33%(3)1 out of 3 people found this document helpful
This preview shows page 18 - 19 out of 21 pages.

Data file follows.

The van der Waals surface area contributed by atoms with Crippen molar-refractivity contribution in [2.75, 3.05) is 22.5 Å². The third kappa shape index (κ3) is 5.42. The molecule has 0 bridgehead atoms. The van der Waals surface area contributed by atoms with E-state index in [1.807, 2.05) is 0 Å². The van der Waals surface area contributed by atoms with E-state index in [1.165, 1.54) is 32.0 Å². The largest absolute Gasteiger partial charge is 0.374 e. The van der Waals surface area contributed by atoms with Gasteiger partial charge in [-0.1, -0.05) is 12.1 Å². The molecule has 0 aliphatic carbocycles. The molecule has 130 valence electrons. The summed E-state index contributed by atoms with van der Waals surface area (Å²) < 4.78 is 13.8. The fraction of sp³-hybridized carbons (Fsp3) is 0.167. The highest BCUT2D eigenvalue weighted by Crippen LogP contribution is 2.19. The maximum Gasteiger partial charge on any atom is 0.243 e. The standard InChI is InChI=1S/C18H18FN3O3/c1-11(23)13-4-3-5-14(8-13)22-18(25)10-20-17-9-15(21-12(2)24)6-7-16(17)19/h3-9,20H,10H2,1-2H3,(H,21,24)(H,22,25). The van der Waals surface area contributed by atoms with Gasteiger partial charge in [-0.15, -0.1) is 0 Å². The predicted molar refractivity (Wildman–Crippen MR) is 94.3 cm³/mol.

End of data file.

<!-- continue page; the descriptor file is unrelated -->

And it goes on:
criminal justice, it suggests that sys-tematic reviews of what works incriminal justice may be stronglybiasedwhenincludingnonrandomized studies. In effortssuch as those being developed by theCampbell Collaboration, such poten-tial biases should be taken intoaccount in coming to conclusionsabout the effects of interventions.Notes1. Statistical adjustments for randomgroup differences are sometimes employed inexperimental studies as well.2. We should note that we have assumedso far that external validity (the degree towhich it can be inferred that outcomes apply tothe populations that are the focus of treat-ment) is held constant in these comparisons.Some scholars argue that experimental stud-ies are likely to have lower external validitybecause it is often difficult to identify institu-tions that are willing to randomize partici-pants. Clearly, where randomized designshave lower external validity, the assumptionthat they are to be preferred to nonrandomizedstudies is challenged.3. Kunz and Oxman (1998) not only com-pared randomized and nonrandomized stud-ies but also adequately and inadequately con-cealed randomized trials and high-qualityversus low-quality studies. Generally, high-quality randomized studies included ade-quately concealed allocation, while lower-quality randomized trails were inadequatelyconcealed.In addition,the general termshigh-quality trialsandlow-quality trialsindicate adifference where “the specific effect of random-ization or allocation concealment could not beseparated from the effect of other methodologi-cal manoeuvres such as double blinding”(Kunz and Oxman 1998, 1185).4. Moreover, it may be that the finding ofhigher standardized effects sizes for random-ized studies in this review was due to school-level as opposed to individual-level assign-ment. When only those studies that include adelinquency outcome are examined, a largereffect is found when school rather than stu-dent is the unit of analysis (Denise Gott-fredson, personal communication, 2001).5. As the following Scientific MethodsScale illustrates, the lowest acceptable type ofevaluation for inclusion in the Maryland Re-port is a simple correlation between a crimeprevention program and a measure of crime orcrime risk factors. Thus studies that were de-scriptive or contained only process measureswere excluded.6. There were also (although rarely) stud-ies in the Maryland Report that reported twofindings in opposite directions.For instance,inSherman and colleagues’ (1997) section onspecific deterrence (8.18-8.19), studies of ar-rest for domestic violence had positive resultsfor employed offenders and backfire results fornonemployed offenders. In these isolatedcases,the study was coded twice with the samescientific methods scores and each of the in-vestigator-reported result scores (of 1 and –1)separately.